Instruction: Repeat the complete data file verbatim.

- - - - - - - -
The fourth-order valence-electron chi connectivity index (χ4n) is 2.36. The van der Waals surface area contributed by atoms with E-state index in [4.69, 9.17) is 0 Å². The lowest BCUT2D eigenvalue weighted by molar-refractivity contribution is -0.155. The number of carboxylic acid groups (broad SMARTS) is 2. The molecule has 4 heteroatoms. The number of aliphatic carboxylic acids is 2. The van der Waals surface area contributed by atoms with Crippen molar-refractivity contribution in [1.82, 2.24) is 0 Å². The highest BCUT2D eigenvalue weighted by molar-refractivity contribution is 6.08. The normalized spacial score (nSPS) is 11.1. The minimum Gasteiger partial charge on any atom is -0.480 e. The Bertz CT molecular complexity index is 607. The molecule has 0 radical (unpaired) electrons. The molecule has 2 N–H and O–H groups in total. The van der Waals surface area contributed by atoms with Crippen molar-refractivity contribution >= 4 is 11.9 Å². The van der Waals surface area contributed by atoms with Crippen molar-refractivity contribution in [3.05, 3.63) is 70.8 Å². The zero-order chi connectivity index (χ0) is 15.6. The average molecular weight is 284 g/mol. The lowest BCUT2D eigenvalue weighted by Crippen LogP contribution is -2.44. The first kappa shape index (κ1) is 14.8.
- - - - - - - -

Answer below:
The fourth-order valence-electron chi connectivity index (χ4n) is 2.36. The van der Waals surface area contributed by atoms with E-state index in [4.69, 9.17) is 0 Å². The lowest BCUT2D eigenvalue weighted by molar-refractivity contribution is -0.155. The number of carboxylic acid groups (broad SMARTS) is 2. The molecule has 4 heteroatoms. The number of aliphatic carboxylic acids is 2. The van der Waals surface area contributed by atoms with Crippen molar-refractivity contribution in [1.82, 2.24) is 0 Å². The highest BCUT2D eigenvalue weighted by molar-refractivity contribution is 6.08. The normalized spacial score (nSPS) is 11.1. The minimum Gasteiger partial charge on any atom is -0.480 e. The Bertz CT molecular complexity index is 607. The molecule has 0 radical (unpaired) electrons. The molecule has 2 N–H and O–H groups in total. The van der Waals surface area contributed by atoms with Crippen molar-refractivity contribution >= 4 is 11.9 Å². The van der Waals surface area contributed by atoms with Crippen molar-refractivity contribution in [3.05, 3.63) is 70.8 Å². The zero-order chi connectivity index (χ0) is 15.6. The average molecular weight is 284 g/mol. The lowest BCUT2D eigenvalue weighted by Crippen LogP contribution is -2.44. The first kappa shape index (κ1) is 14.8.